Oriole Sol
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Oriole Sol


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"Oriole Sol’s “All Inclusive” Album Review"

To make a concept album on your first try is daring to say the least. Most deter from drafting such creativity on their debut – and this consensus is fairly consistent throughout music collectives. So when up and comers Oriole Sol go all out on their first album: All Inclusive, you know it’s gonna turn some heads.

Oriole Sol is a New York City based trio consisting of lead vocalist/guitarist Revi Roza, bassist Omar Walker and emcee/producer Jon ‘Cosmo’ Kagan. Musically their style may be considered a multi-fusion of electronica, latin jazz, hip-hop/rnb and soul… though in this author’s opinion, it’s perhaps best not to classify their form to any particular genre.

All Inclusive sets the scenes of a love affair taken place on a holiday of an unspecified destination (despite the teasing hints of caribbean/latin influence). The protagonist is introduced from the beginning and sets herself for a sun/beach/dance filled/multiple drinks, all-inclusive vacation. Fast forward five enticing tracks later and the love interest enters the picture (evident from the lyrics “I was sipping from my cup when a stranger said to me/ What a pleasant smile so relaxed so serene/ Want to get to know you, want to share in your mystery”). From there, the romantic entanglement fills the majority of the track listing right up until ‘Departure’.

To any regular traveller, or perhaps even those who have fantasised of such affairs as the one described above, this album will sit with them. The allusion is fun, passionate and quirky… nothing too heavy or enigmatic, just the right balance of emotional competence and entertaining lyricism. Revi completely bodies the singing! Her sound just seems perfect for the part: shrilling yet smooth and arousing. There are definitely some hints of soul/jazz in her voice and she can hit some great notes in cool places (check the songs “Satisfied” and “Up, Up, And Away” for an example). Cosmo also does a decent job. Usually, an emcee on any predominantly singer/songwriter album can abuse their power, but this is not the case in All Inclusive, as Jon seems to have taken a step back and allowed Revi to do her thing. Both artists bold well with each other as Cosmo’s staccato voice contrasts and mirrors much of Revi’s singing.

And as for the songs on the album? Oh my the songs… There are defintiely some memorable ones. Though on first listen, it may seem like you’ve been transported to a hotel foyer… or perhaps even listening to a Café Del Mar summer soundtrack at some coffee house off the coast of Spain. However, do not let that get in the way of the music – there’s some good stuff here! Tracks like ‘The Deep End’ are easy listening existentialism paired with sultry song writing. ‘Sound Waves’ (clever title) continues that notion, or at least to begin with. Jump on over to the eccentric ‘Room 23’, and you maybe wondering where the albums going. In fact, ‘Drink You Up’ sounds like the aforementioned ‘The Deep End’s’ dystopian counter part. Only in the last three tracks do things begin to take shape. ‘Boogie in a Brainstorm’ really ups the ante and almost seems to throw you head first into a club in Ibiza. This is definitely one of the highlights that really sells the double sex/dance metaphor in a clever way. The two final tracks do their job nice and simply: keep you charmed enough to not wanna leave. All in all, this is a cohesive album!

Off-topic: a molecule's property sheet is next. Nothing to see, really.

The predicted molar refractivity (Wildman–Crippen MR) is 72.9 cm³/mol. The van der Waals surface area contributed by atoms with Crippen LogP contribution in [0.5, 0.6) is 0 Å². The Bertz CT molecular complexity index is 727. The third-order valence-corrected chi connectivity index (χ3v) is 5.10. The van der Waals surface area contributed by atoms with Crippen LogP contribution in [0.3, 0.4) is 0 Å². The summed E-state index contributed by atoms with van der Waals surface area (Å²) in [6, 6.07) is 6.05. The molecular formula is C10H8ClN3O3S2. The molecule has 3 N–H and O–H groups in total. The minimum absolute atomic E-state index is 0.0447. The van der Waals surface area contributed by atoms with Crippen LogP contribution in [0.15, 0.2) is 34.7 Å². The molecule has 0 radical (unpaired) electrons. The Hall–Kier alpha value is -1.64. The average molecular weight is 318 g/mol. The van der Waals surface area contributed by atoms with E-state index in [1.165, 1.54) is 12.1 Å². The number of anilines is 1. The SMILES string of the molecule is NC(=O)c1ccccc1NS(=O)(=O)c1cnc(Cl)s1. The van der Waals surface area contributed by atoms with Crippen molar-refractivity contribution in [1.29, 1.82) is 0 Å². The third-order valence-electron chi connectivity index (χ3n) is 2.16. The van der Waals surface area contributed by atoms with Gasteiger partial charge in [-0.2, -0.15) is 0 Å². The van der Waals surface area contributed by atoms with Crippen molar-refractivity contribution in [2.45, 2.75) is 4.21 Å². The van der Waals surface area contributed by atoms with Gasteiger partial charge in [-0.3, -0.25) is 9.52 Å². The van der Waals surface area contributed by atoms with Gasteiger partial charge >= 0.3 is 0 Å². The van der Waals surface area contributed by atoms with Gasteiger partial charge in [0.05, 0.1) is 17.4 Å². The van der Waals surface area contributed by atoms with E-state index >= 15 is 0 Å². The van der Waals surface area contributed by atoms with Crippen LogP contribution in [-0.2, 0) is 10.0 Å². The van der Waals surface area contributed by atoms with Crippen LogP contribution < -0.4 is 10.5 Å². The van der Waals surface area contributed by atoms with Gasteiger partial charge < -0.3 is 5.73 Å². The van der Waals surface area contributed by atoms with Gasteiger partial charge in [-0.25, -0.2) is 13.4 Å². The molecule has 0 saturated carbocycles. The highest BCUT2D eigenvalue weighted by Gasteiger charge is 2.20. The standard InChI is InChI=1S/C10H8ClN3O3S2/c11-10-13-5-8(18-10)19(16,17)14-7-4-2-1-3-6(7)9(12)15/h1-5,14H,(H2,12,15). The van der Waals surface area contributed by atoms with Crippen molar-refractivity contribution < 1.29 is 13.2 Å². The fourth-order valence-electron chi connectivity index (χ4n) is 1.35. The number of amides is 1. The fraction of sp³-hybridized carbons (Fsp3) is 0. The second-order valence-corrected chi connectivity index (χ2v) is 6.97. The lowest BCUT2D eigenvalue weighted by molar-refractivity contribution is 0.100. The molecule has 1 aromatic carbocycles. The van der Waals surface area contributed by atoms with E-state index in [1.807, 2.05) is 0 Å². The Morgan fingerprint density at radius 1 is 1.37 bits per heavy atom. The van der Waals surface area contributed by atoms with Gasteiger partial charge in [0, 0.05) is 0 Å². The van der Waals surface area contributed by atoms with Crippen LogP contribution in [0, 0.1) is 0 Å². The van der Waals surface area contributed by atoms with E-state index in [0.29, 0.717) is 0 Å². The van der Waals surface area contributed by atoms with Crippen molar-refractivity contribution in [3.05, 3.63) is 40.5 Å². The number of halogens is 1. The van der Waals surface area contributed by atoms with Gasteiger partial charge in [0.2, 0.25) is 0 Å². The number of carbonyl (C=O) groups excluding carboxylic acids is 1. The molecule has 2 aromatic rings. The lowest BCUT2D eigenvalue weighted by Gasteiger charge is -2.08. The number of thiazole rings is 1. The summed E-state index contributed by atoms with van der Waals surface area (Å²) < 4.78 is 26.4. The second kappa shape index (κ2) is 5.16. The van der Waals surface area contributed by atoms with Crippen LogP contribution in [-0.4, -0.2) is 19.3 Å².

For some parts of the record, bits of the music may seem a little obscure. None is a better example than the song breakdown midway/at the end of ‘Sound Waves’. The overall merriment and joyous disposition seems to change slap bang half way through, followed by down tempo, metamorphic and nearly lamenting tracks that over emphasise chopped up samples and hooks. This remains all the way up until ‘Love Du Jour’ (Hell, ‘Nylon Dreams’ sounds like an interlude ripped right out of some conceptual hip-hop record ). To the outsider, this may just seem like producer braggin’, but it is a little more than that… this mash up signifies the change in the story – from laxing to earnestness. It’s clever, if not particularly subtle – and though at first may seem hard to swallow, should not deter you from listening straight through to the end.

Overall, ‘All Inclusive’ really sets the bar for all local bands/artists that want to leave their mark in the giant world of music. It’s clever and fun for the apathetic listener and will certainly give a lot more for those with a keen ear. For those that feel that winter has overstayed its welcome, Oriole Sol’s debut is a solid reminder that summer loving is on its way! - Philip Edlin


ALL INCLUSIVE released April 2013



Oriole Sol was formed in 2011. "All Inclusive" is their first release and is a concept album that takes the listener on a dreamy ride inside the utopian resort called Getaway Hotel.

The project began out of the group's mutual interest in music that transcends genre. They decided to make a record that would be an amalgamation of their interests where the focus was more on their enjoyment and fun rather than rules and expectations.